With this USB receiver, the Touch Mouse can work within a 10-foot range, giving users greater flexibility if they need it when moving around, using this mouse during a presentation, etc.


The Touch Mouse is already available for pre-order, and it is expected to be released on Thursday, August 11.

Priced at $79.95 with a 3-year limited hardware warranty, this is definitely a high-end accessory that makes one question how much they really need and/or want to pay for a mouse. Microsoft promises that that this device "helps you get more done in less time," which could be the case over a long period of time. However, it still felt like the same amount of time to me.

Nevertheless, this is definitely one of Microsoft's better answers to Apple products, and if you're into using multi-touch gestures for navigation, then you won't be disappointed.

For a look at some of our hands-on reviews of other Microsoft mice, check out these posts examining the ultra-portable and flexible Arc Touch Mouse and the budget-friendly (yet corded) Express Mouse.


Topics: Hardware, Microsoft

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  • Yep what out apple

    Years later and requires USB. A real threat;-)
    Richard Flude
  • RE: Hands-on review: Microsoft Touch Mouse

    So this is just another reason, that all computers should run Windows 7? Wouldn?t it be grand if every computer in the world was on Windows, as no one likes Mac OS, or for that matter Linux.
    • RE: Hands-on review: Microsoft Touch Mouse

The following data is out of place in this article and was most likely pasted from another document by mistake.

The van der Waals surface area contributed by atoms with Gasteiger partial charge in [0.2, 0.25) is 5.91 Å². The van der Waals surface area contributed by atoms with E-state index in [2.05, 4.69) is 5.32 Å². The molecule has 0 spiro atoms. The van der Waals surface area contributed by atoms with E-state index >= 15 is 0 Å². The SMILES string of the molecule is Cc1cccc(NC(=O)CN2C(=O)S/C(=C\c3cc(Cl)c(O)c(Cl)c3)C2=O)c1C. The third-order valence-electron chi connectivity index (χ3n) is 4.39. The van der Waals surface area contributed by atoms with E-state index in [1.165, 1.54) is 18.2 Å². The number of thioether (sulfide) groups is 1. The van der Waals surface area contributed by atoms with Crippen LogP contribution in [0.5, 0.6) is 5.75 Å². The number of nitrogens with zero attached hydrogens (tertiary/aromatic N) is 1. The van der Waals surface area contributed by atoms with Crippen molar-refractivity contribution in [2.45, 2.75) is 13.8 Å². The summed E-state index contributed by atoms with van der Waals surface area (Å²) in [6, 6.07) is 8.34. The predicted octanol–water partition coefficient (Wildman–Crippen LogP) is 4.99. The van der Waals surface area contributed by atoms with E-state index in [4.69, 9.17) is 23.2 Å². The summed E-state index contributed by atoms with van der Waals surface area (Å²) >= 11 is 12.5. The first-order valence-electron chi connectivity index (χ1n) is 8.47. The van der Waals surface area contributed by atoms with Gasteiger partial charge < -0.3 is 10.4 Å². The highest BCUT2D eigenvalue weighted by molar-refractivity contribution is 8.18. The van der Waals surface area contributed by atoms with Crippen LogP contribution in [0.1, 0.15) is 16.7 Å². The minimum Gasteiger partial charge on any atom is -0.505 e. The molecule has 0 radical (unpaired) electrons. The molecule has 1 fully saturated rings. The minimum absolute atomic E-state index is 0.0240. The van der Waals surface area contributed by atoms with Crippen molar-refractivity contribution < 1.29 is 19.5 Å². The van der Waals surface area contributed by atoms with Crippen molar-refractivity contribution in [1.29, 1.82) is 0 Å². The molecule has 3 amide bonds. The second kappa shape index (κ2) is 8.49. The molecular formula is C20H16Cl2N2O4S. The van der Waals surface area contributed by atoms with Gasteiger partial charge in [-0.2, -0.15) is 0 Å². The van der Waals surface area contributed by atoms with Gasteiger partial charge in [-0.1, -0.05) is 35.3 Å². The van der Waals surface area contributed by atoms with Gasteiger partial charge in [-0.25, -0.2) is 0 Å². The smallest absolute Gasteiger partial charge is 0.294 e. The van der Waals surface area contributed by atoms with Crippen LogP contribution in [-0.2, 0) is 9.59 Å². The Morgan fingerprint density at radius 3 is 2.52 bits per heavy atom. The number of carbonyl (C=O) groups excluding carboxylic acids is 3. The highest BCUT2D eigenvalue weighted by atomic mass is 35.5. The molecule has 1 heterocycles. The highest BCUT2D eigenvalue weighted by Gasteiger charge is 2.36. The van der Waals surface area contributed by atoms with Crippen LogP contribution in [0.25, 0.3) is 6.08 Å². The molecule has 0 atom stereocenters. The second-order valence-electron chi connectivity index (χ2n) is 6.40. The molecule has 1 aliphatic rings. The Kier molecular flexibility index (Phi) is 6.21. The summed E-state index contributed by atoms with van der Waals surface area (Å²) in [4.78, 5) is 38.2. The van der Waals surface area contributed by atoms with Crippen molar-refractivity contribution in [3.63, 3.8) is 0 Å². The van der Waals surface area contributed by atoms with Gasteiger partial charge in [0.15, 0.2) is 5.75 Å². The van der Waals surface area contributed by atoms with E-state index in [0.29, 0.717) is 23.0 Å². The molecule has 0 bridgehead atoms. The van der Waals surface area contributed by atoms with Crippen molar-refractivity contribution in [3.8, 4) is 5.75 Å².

@Rick_Kl What are you smoking? I want some.
    • RE: Hands-on review: Microsoft Touch Mouse

      @Rick_Kl YES! Methinks that Win7 is far and away the best platform MSFT has come up with so far. I worked for MSFT when they were still supporting DOS. While I love Windows, your remark about Mac is way off. I'd not think of using one unless I was heavily into graphics or video. MSFT can't begin to touch the quality of the Mac when it comes to those items.
  • RE: Hands-on review: Microsoft Touch Mouse

    "somewhat supported by vista and xp"? i would forget about this fantasy.

    besides microsoft mouse's and keyboards have never impressed me, cost too much and aint' worth a nickel after all the headaches they create.
    • RE: Hands-on review: Microsoft Touch Mouse

      Virtually all our Mice & Keyboards are from Microsoft at home. They work well and I haven't had any issues with them - they also produce a lot less EMI than other brands.
  • RE: Hands-on review: Microsoft Touch Mouse

    I am surprised you're not talking about the very bad battery life. This mouse is rated 3 months on 2AA batteries, which is below the usual range (although the Apple Magic Mouse does not seem to do better).

    For comparison, the upcoming Explorer Touch is rated 18 months on the same 2AA. We're talking 6 times the battery life here!

    I understand both devices do not offer the same features but still, that's a heck of a difference.
  • RE: Hands-on review: Microsoft Touch Mouse